Sunday, July 14, 2013

Blu-ray Review: DEAD SOULS (2012)


Label: Scream Factory / Shout! Factory
Region Code:
TV Rating: MA
Duration: 92 Minutes
Audio: DTS-HD Master Audio 5.1
Video: 1080p Widescreen (1.78:1)
Director: Colins Theys
Cast: Jesse James, Bill Moseley, Magda Apanowicz, Jaiden Kaine, Noah Fleiss, Geraldine Hughes
Tagline: Don't Go Home.

Dead Souls (2012)  starts off on a just the right note with a priest doing some chores in the barn when he just up and snaps, he takes a shovel to the family dog and then continues his murderous spree inside the house where he drowns his suffering wife, slashes his daughter's throat and slaughters his son. Apparently the son David knew that his father was about to flip the switch and hid away the youngest member of the family, a baby brother Bryan, somewhere where dad would not find him. The priest drags the bodies into the barn where he crucifies the family and himself on rough-lumber crosses he's erected. The local sheriff arrives on scene just as he priest drives in the last nail into his own palms before dying...

Now 17 years later the surviving baby has been adopted and goes by the name of Johnny, it's on his 18th birthday that he receives word of an unexpected inheritance, it's the very same farm from the start of the film, now if this sounds pretty familiar it is, we saw this very same set-up with Texas Chainsaw 3D (2013). Arriving on the farm, against his adopted mother's wishes, Johnny discovers who he really is and begins piecing together just why the town folk don't care for his presence on the farm much at all. The opening massacre is pretty savage and I would imagine that the 7 minutes of additional not seen in the original Chiller TV broadcast that are advertised make up much of this, it's a great starter.

The issues I have arise about a 1/3 of the way through the film when we get to the convoluted mystery of why that priest snapped and what the consequences are for Johnny these many years later. Without getting to spoiler-y it's got something to do with weird pagan-christian rituals and spirits inhabiting other bodies, there's definitely some promise to the premise, but the film quickly collapses under it's own convoluted wight and cannot live up to the intensity of the first few minutes of the film, it just fails completely.

The acting from the principal cast is pretty good, definitely not a horribly acted film. Genre veteran Bill Mosely (Texas Chainsaw Massacre 2) makes an appearance as the former Sheriff who's been a bit nutty since he discovered the massacre at the start of the film, he's there to deliver some poorly written exposition and it's a pretty shit role. Mosely's not the worst offender, there are also some side characters who give rather shoddy performances, and by the end of the film the surprisingly fantastic beginning and the few promising elements just don't add up to much, this is a pretty generic formulaic watch.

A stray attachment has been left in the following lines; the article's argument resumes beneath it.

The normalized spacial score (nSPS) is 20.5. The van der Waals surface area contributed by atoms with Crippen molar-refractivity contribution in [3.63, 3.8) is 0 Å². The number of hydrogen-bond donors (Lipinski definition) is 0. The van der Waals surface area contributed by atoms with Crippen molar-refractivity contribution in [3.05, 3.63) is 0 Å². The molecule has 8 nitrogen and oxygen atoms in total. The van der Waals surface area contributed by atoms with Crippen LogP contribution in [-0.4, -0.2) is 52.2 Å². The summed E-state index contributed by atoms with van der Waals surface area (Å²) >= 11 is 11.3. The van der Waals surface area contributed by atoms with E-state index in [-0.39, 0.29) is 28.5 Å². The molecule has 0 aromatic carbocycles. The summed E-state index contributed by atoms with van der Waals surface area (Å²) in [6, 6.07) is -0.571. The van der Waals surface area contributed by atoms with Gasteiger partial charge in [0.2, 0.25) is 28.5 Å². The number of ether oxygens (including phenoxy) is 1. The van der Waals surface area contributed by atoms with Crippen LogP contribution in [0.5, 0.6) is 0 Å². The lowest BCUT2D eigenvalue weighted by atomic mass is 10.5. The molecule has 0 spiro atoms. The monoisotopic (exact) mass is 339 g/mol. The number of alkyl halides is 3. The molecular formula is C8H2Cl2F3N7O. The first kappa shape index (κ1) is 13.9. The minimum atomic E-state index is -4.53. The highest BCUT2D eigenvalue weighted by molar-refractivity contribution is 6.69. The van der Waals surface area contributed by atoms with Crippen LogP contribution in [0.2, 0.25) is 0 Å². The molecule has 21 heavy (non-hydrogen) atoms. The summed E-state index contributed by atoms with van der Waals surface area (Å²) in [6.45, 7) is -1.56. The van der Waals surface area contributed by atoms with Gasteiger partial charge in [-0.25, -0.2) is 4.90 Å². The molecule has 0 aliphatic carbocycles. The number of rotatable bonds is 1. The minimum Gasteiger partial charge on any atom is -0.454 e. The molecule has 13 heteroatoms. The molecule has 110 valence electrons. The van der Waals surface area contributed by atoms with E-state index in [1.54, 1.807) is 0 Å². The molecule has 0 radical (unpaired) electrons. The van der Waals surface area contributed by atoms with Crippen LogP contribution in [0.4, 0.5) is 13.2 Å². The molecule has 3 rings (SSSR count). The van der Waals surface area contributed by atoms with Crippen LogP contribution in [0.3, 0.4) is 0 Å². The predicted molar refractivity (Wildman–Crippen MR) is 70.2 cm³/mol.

Blu-ray: Dead Souls (2012) is 
presented on Blu-ray with an AVC encoded 1080p transfer in widescreen (1.78:1) and while the digitally shot made-for-TV film is fairly sharp is rather bland looking, by design it's desaturated color scheme is cold and somewhat gray, it didn't work for me and drew attention to itself, just not a fan of the look of the film but the Blu-ray is probably indicative of what the filmmakers were going for, just not my cup o' tea, too drab. Also, it's a very feature with little to any depth to it. 

Surprisingly the DTS-HD Master Audio 5.1 is pretty great, very strong audio presentation for this one, the 5.1 is quite immersive with some effective use of the surrounds, a few of the discreet channel effects caught me by surprise. The score didn't do much for me but it's a well balanced track with crisp dialogue.

Special features include an audio commentary with Director Colin Theys, and Screenwriter John Doolan, along with producer Andrew Gernhard and it's a pretty lively track even if I didn't quite appreciate the film. There's also a fun Blooper Reel, a tour of the set and a a few TV spots for the made-for-TV production. Surprisingly the disc includes a slipcase which puzzles me, so why does my scream Factory edition of Terror Train (1979( not have a slipcase but this mediocre Chiller production get one, that sort of bothers me more than it should. 

Verdict: Not an offensively terrible watch, just maybe something worse, middle of the road TV horror that's perhaps above average for Chiller production, and that's not very high praise. Shout! Factory have won me over with the schlocky Cannon title  Ninja III: The Domination (1984) but I'm not sure how I feel about 'em watering down their classic horror imprint with made-for-TV productions, it's not like this is a vintage TV horror like Dark Night of the Scarecrow (1981).  Unfortunately, it puts me in the position of not recommending a Scream Factory Blu-ray for the first time, I say wait for a rerun on Chiller TV or till it's streaming on Netflix. 2 Outta 5